But what I learned from this conversation was that the HR person didn’t have any more information than I did. Not only did they have no clue about what other employees had been covering in their interviews, but they had no real idea how to articulate what they were looking for in this role.
And this struck me as a real problem: How could they possibly create a worthwhile candidate experience or make the right hire if they couldn’t describe what they were looking for and gave their interviewers so little context? The lack of structure in their interview process meant interviewers weren’t set up for success, they would almost certainly make poor hiring decisions, and the whole process was likely to continue as a vicious cycle.
The HR machine
A few years later, I was working with another customer that was trying to make a hire. I asked my contact, who was on the business side running a trading desk, how their hiring process worked.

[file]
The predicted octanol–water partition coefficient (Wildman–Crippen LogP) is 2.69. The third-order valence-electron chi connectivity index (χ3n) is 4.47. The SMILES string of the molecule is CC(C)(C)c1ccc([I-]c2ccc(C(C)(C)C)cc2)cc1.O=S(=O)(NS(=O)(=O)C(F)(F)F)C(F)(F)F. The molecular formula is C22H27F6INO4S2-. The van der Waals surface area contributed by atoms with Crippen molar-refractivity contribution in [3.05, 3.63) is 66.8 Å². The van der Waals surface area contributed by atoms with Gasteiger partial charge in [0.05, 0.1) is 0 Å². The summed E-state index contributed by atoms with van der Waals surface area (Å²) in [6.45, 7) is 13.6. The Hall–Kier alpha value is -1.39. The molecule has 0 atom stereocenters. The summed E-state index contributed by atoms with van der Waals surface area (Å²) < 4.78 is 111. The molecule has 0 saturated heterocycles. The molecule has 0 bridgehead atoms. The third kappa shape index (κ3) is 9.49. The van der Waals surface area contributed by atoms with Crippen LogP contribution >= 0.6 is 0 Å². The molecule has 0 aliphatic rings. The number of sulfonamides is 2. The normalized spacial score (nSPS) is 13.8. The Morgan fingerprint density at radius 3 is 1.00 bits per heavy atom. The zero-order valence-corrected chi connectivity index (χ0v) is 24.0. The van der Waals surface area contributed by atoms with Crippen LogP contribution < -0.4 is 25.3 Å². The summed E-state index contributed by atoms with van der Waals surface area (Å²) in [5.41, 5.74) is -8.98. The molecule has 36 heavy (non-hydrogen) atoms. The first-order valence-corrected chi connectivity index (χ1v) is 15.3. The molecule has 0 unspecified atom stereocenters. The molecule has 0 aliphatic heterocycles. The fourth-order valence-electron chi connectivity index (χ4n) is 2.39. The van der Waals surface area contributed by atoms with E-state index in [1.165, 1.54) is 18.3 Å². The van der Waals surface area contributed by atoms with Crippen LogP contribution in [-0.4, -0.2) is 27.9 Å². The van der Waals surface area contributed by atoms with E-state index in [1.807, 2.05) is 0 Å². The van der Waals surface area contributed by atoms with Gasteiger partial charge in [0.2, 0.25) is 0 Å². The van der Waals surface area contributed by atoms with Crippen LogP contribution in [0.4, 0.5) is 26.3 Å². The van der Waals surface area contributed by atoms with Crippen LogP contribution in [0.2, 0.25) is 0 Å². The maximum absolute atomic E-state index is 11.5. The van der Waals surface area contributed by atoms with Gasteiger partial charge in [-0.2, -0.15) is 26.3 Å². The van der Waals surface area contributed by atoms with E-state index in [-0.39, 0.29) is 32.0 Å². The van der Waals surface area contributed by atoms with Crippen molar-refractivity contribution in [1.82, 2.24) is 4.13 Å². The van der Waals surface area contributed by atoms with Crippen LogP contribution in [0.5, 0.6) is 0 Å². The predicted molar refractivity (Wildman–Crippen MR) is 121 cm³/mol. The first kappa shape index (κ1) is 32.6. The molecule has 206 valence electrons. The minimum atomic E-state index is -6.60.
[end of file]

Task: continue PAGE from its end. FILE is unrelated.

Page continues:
He explained that he put in the req for the open headcount and about a month later he’d get approval. Then, someone from HR (who lived in another city several states away) would send him a two-page job description, seemingly cut-and-pasted from somewhere, lacking any specifics and clearly which no candidate would ever read. Of course my client ignored this. Finally, about two months later, seemingly out of nowhere, the HR person would send him a pack of résumés.
Hearing all this, I said, “That must be pretty useless.” His response? “It is.”
So then I asked him how he’d actually make a hire. He explained that he’d just go have a drink with someone he had worked with before and convince them to come work with him now. Aside from the fact that this perpetuates a stifling lack of diversity at many big companies, this sort of ad-hoc process is very unlikely to produce a stellar outcome.